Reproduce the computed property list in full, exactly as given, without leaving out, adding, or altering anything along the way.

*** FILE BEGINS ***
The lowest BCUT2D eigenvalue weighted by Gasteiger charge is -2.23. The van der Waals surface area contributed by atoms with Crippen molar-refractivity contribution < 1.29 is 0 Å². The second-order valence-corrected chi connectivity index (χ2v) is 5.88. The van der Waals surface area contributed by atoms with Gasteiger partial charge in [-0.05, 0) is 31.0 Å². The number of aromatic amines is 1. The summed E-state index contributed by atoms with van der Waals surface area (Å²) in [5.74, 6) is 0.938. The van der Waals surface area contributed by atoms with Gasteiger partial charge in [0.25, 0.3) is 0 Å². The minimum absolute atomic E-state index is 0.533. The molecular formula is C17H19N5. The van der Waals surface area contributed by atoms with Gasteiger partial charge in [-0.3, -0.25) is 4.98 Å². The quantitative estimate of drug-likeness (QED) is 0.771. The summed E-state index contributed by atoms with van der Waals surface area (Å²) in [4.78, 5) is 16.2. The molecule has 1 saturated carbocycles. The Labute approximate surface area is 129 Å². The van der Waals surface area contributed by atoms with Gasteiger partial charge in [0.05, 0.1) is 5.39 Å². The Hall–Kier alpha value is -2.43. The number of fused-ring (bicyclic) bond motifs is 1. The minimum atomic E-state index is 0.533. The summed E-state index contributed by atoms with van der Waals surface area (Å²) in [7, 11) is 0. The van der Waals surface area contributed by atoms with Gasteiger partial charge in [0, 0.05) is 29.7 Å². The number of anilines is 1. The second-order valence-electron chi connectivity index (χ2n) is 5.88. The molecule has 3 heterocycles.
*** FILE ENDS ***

The lowest BCUT2D eigenvalue weighted by Gasteiger charge is -2.23. The van der Waals surface area contributed by atoms with Crippen molar-refractivity contribution < 1.29 is 0 Å². The second-order valence-corrected chi connectivity index (χ2v) is 5.88. The van der Waals surface area contributed by atoms with Gasteiger partial charge in [-0.05, 0) is 31.0 Å². The number of aromatic amines is 1. The summed E-state index contributed by atoms with van der Waals surface area (Å²) in [5.74, 6) is 0.938. The van der Waals surface area contributed by atoms with Gasteiger partial charge in [0.25, 0.3) is 0 Å². The minimum absolute atomic E-state index is 0.533. The molecular formula is C17H19N5. The van der Waals surface area contributed by atoms with Gasteiger partial charge in [-0.3, -0.25) is 4.98 Å². The quantitative estimate of drug-likeness (QED) is 0.771. The summed E-state index contributed by atoms with van der Waals surface area (Å²) in [4.78, 5) is 16.2. The molecule has 1 saturated carbocycles. The Labute approximate surface area is 129 Å². The van der Waals surface area contributed by atoms with Gasteiger partial charge in [0.05, 0.1) is 5.39 Å². The Hall–Kier alpha value is -2.43. The number of fused-ring (bicyclic) bond motifs is 1. The minimum atomic E-state index is 0.533. The summed E-state index contributed by atoms with van der Waals surface area (Å²) in [7, 11) is 0. The van der Waals surface area contributed by atoms with Gasteiger partial charge in [0, 0.05) is 29.7 Å². The number of anilines is 1. The second-order valence-electron chi connectivity index (χ2n) is 5.88. The molecule has 3 heterocycles.